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Uber has long promised Big Apple drivers they can "cash in on the action" of ridesharing. And just months after settling a lawsuit over allegations of misleading claims about how much drivers could earn, Uber is now admitting it mischarged its drivers for years, to the tune of about $900 per driver.
And with some 50,000 drivers in New York City, that could mean Uber owes underpaid drivers around $45 million in back pay.
Timing Is Everything
The source of Uber's wage theft appears to be when the ridesharing company took its cut of drivers' fares. Instead of taking it out after taxes and fees -- as stated in the company's terms of service -- Uber was calculating its cut based on the pretax amount of the fare.
Under New York state laws and tax regulations, sales taxes for rides and contributions to a drivers' fund for workers' compensation and death benefits are supposed to be paid by passengers. So Uber should be assessing these on top of the fare price, but the company is being accused of deducting the amount from the drivers' portion instead. Uber has also repaid Philadelphia-based drivers after similar mischarging accusations.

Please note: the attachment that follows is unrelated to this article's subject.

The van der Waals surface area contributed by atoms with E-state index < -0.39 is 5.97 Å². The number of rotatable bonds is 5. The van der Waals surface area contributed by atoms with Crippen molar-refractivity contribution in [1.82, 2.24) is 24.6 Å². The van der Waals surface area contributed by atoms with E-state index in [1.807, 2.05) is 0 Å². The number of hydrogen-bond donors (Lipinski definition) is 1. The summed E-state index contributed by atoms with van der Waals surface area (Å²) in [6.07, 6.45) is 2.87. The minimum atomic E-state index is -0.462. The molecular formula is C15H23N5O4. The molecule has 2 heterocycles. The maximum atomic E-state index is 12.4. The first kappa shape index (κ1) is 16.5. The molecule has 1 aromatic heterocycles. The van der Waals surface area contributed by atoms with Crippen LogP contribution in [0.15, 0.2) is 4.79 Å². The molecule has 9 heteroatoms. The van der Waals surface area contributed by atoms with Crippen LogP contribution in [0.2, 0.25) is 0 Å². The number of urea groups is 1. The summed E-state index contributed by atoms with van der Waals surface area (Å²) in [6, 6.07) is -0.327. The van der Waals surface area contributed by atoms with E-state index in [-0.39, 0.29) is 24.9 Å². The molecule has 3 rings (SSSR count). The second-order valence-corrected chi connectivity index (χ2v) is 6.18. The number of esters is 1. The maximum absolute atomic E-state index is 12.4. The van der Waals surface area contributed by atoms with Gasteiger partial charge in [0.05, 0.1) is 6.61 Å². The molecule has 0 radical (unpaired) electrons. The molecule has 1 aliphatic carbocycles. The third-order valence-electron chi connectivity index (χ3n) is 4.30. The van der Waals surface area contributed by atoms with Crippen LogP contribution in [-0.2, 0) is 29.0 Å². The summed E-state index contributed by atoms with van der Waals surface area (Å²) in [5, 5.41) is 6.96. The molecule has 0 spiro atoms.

According to the Taxi Workers Alliance's executive director Bhairavi Desai, the amount Uber really owes drivers may be hundreds of millions more:
"While we welcome progress in Uber acknowledging its unlawful deductions, make no mistake: the full amount that they owe to drivers is much more than what it is now claiming ...Uber hasn't just wrongly calculated its commission, it has been unlawfully taking the cost of sales tax and an injured worker surcharge right out of driver pay as opposed to charging it on top of the fare as the law requires."
And an analysis by the New York Times seems to confirm Desai's statement:
Uber has dispatched more than 125 million rides in New York City since the beginning of 2015, according to data from the Taxi and Limousine Commission. If the average fare on those trips is at least $15, which appears to be the case, and Uber deducted the charges from drivers on each trip, the amount of the improper deductions would be more than $200 million.
Uber claims the miscalculations were an accidental oversight, but the Times contends "Uber is well versed in the ins and outs of the sales tax, having lobbied the State Legislature to roll it back."